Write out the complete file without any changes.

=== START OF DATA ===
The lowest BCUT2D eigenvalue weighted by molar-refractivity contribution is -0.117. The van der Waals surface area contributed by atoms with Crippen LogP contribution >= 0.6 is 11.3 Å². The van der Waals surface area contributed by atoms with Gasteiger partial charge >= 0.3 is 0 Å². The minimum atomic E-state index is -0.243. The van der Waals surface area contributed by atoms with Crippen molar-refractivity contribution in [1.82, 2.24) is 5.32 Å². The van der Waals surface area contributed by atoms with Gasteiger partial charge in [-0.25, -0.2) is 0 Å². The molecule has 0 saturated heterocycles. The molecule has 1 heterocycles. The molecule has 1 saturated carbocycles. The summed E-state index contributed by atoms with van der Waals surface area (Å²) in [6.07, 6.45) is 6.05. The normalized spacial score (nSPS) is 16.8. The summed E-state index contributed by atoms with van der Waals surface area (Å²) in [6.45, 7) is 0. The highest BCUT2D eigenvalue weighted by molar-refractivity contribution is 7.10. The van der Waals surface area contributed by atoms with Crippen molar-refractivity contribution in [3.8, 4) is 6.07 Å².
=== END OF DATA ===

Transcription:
The lowest BCUT2D eigenvalue weighted by molar-refractivity contribution is -0.117. The van der Waals surface area contributed by atoms with Crippen LogP contribution >= 0.6 is 11.3 Å². The van der Waals surface area contributed by atoms with Gasteiger partial charge >= 0.3 is 0 Å². The minimum atomic E-state index is -0.243. The van der Waals surface area contributed by atoms with Crippen molar-refractivity contribution in [1.82, 2.24) is 5.32 Å². The van der Waals surface area contributed by atoms with Gasteiger partial charge in [-0.25, -0.2) is 0 Å². The molecule has 0 saturated heterocycles. The molecule has 1 heterocycles. The molecule has 1 saturated carbocycles. The summed E-state index contributed by atoms with van der Waals surface area (Å²) in [6.07, 6.45) is 6.05. The normalized spacial score (nSPS) is 16.8. The summed E-state index contributed by atoms with van der Waals surface area (Å²) in [6.45, 7) is 0. The highest BCUT2D eigenvalue weighted by molar-refractivity contribution is 7.10. The van der Waals surface area contributed by atoms with Crippen molar-refractivity contribution in [3.8, 4) is 6.07 Å².